For years the ed tech community has speculated about Google entering the LMS market, including Wave (discontinued, but some key features embedded in other tools), Apps for Education, and even incorrectly with Pearson OpenClass. Each time there is some possibilities, but Google has not shown interest in fully replacing LMS functionality.
Google Classroom, announced in May and with new details coming out this week, is the closest that Google has come to fully providing an LMS. The focus is much more on K-12 than on higher education.
For background on the concept, see this video from May which emphasizes roster integration (with some instructor setup required), document sharing through Google Drive, server and security through the cloud, discussions tied to assignments, and a focus on ‘letting teachers and students teach or learn their way’.
Yesterday Google shared a new video that directly shows the user interface and some key features.
You can see more directly how to create a class, add students, creating assignments, sharing resources (GDrive, YouTube, website), student editing in G Docs, tracking student submissions, grading individual assignments.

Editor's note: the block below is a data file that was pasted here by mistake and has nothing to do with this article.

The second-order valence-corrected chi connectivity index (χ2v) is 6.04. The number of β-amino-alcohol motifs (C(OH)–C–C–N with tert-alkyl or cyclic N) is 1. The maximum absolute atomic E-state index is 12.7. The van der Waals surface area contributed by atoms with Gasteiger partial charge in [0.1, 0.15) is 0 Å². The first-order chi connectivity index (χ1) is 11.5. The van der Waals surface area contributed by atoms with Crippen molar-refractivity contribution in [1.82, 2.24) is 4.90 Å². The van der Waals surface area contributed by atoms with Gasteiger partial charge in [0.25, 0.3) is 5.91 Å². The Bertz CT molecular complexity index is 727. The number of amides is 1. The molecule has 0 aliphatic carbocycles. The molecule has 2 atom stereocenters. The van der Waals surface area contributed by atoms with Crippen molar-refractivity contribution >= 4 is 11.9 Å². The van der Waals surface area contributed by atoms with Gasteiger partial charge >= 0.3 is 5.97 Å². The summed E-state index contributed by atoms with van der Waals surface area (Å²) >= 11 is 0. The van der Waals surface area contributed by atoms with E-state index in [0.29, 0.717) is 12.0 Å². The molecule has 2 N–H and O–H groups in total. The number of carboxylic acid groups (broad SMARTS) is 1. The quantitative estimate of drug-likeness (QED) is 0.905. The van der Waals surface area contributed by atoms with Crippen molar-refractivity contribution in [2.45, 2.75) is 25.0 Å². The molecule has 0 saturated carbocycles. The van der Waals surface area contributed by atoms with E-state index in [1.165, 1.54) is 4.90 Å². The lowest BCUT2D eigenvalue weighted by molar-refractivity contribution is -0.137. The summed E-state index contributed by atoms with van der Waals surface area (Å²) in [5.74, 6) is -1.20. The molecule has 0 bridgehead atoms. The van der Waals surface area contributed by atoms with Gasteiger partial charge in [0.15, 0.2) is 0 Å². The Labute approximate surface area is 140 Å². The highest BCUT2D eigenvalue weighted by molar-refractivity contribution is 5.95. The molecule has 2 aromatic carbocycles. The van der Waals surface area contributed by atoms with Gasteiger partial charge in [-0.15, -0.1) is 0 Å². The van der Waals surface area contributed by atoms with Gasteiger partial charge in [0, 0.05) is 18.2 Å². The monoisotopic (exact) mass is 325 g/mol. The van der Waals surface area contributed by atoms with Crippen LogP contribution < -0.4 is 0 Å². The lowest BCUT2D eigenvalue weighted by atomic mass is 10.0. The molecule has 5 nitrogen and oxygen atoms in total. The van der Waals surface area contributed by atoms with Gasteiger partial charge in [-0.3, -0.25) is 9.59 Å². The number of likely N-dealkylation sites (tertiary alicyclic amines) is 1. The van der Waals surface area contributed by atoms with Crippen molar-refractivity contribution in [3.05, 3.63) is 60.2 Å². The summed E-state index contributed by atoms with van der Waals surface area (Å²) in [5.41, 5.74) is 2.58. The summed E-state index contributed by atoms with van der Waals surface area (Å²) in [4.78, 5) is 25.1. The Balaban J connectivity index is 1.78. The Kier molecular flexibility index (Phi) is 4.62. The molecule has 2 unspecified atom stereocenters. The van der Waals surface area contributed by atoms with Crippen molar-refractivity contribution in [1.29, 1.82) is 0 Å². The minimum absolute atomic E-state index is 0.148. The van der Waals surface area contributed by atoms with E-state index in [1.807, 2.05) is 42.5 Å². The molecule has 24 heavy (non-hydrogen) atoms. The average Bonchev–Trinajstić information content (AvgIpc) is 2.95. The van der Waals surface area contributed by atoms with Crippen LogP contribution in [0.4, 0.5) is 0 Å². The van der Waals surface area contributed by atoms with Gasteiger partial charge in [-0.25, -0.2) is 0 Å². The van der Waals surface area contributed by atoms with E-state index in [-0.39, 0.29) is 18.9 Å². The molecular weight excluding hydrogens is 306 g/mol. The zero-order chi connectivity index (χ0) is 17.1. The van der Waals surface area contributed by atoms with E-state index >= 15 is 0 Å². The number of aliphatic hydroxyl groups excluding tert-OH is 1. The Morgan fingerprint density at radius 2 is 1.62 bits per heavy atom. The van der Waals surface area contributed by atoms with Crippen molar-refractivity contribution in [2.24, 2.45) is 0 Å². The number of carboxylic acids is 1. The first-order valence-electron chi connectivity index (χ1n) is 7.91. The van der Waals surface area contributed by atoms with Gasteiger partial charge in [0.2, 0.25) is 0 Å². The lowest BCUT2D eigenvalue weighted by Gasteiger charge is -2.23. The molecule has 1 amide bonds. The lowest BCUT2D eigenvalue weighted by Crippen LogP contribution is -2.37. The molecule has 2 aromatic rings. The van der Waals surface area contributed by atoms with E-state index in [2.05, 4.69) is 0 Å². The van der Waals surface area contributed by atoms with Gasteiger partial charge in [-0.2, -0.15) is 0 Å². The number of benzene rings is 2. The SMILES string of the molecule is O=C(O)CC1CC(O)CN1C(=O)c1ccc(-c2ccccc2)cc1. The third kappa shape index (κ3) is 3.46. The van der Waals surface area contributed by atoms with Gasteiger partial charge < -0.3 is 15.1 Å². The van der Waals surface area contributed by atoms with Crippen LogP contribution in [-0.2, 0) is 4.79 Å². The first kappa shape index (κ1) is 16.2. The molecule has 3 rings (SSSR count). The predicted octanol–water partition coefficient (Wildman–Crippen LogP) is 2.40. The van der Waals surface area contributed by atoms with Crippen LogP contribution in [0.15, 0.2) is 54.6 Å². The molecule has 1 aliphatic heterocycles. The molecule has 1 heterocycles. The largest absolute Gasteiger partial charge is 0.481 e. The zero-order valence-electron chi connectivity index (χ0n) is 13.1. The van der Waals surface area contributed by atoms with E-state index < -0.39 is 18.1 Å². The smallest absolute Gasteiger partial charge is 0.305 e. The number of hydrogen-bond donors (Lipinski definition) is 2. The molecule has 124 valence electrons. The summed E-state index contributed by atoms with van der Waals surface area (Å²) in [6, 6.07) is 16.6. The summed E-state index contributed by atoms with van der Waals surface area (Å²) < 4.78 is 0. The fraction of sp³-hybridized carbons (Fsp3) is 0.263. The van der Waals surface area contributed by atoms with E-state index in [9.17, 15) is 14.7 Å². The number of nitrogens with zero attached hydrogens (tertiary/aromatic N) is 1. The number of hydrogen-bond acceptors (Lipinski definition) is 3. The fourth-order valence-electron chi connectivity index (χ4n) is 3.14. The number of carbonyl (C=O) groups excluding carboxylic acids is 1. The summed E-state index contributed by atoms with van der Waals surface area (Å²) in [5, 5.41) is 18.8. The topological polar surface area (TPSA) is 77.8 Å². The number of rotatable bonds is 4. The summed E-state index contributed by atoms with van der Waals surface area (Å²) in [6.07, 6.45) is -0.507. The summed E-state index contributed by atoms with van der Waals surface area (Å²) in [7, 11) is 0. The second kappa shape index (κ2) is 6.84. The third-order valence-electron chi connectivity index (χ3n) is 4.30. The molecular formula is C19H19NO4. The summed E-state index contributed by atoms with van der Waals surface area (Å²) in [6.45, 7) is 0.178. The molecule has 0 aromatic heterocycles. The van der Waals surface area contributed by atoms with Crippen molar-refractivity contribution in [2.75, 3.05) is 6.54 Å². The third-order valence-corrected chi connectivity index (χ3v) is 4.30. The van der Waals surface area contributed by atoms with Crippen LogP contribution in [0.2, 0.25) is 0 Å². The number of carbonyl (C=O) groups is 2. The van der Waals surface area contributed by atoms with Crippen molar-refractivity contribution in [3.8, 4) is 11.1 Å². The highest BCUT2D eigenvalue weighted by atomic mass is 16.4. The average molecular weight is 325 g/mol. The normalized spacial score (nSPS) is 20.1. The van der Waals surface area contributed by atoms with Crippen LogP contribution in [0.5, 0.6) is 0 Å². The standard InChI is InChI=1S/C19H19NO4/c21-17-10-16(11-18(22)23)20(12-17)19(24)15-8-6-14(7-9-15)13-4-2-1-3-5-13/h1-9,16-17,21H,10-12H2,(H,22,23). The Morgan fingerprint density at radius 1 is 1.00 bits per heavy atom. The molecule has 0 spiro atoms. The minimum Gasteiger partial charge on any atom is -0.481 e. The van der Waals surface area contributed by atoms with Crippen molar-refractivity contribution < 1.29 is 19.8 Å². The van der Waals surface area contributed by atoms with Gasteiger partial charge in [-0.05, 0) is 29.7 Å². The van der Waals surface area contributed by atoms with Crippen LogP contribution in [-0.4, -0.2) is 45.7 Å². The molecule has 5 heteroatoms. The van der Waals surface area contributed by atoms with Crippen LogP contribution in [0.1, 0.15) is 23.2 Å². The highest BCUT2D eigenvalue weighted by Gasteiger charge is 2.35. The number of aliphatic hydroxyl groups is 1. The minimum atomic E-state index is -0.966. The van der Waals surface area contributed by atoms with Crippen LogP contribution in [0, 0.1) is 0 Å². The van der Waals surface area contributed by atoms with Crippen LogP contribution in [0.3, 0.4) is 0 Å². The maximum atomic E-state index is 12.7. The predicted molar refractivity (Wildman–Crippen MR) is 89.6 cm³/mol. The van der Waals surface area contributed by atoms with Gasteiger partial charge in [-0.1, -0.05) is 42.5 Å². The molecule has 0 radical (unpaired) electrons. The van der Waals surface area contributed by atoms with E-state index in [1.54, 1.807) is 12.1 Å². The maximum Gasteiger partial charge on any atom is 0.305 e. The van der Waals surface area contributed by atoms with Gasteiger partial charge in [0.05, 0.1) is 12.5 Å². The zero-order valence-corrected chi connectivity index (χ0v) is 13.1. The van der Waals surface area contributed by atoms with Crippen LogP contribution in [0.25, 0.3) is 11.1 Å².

What I don’t see (and admittedly this is based on short videos) is a full gradebook. The grades are tied to each assignment, but they do not show any collection of grades into a course-based gradebook.
Teachers with early access to Google Classroom are starting to upload videos with their reviews. Dan Leighton has one from a UK perspective that has more details, including his concern that the system has a ‘sage on the stage’ design assumption.
I am not one to look at Google’s moves as the end of the LMS or a complete shift in the market (at least in the short term), but I do think Classroom is significant and worth watching. I suspect this will have a bigger impact on individual faculty adoption in higher ed or as a secondary LMS than it will on official institutional adoption, at least for the next 2 – 3 years.